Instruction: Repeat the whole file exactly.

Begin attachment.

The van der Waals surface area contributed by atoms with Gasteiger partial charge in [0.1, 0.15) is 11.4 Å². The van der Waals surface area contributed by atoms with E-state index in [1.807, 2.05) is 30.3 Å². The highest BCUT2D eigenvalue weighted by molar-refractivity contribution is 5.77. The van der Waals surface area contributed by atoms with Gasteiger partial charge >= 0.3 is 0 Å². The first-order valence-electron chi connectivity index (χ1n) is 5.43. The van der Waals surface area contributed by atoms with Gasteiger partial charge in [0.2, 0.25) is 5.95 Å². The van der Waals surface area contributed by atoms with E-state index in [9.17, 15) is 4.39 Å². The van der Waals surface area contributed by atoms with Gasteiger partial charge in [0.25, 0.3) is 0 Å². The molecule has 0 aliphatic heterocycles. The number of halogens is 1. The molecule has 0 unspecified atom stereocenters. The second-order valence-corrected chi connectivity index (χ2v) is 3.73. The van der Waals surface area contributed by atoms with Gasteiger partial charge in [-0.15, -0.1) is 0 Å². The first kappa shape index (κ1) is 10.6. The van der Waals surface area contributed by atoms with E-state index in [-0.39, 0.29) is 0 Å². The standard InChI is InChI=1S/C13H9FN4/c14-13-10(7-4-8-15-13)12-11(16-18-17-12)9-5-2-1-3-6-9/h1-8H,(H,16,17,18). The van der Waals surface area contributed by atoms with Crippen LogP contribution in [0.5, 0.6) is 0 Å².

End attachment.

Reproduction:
The van der Waals surface area contributed by atoms with Gasteiger partial charge in [0.1, 0.15) is 11.4 Å². The van der Waals surface area contributed by atoms with E-state index in [1.807, 2.05) is 30.3 Å². The highest BCUT2D eigenvalue weighted by molar-refractivity contribution is 5.77. The van der Waals surface area contributed by atoms with Gasteiger partial charge >= 0.3 is 0 Å². The first-order valence-electron chi connectivity index (χ1n) is 5.43. The van der Waals surface area contributed by atoms with Gasteiger partial charge in [0.2, 0.25) is 5.95 Å². The van der Waals surface area contributed by atoms with E-state index in [9.17, 15) is 4.39 Å². The van der Waals surface area contributed by atoms with Gasteiger partial charge in [0.25, 0.3) is 0 Å². The molecule has 0 aliphatic heterocycles. The number of halogens is 1. The molecule has 0 unspecified atom stereocenters. The second-order valence-corrected chi connectivity index (χ2v) is 3.73. The van der Waals surface area contributed by atoms with Gasteiger partial charge in [-0.15, -0.1) is 0 Å². The first kappa shape index (κ1) is 10.6. The van der Waals surface area contributed by atoms with E-state index in [-0.39, 0.29) is 0 Å². The standard InChI is InChI=1S/C13H9FN4/c14-13-10(7-4-8-15-13)12-11(16-18-17-12)9-5-2-1-3-6-9/h1-8H,(H,16,17,18). The van der Waals surface area contributed by atoms with Crippen LogP contribution in [0.5, 0.6) is 0 Å².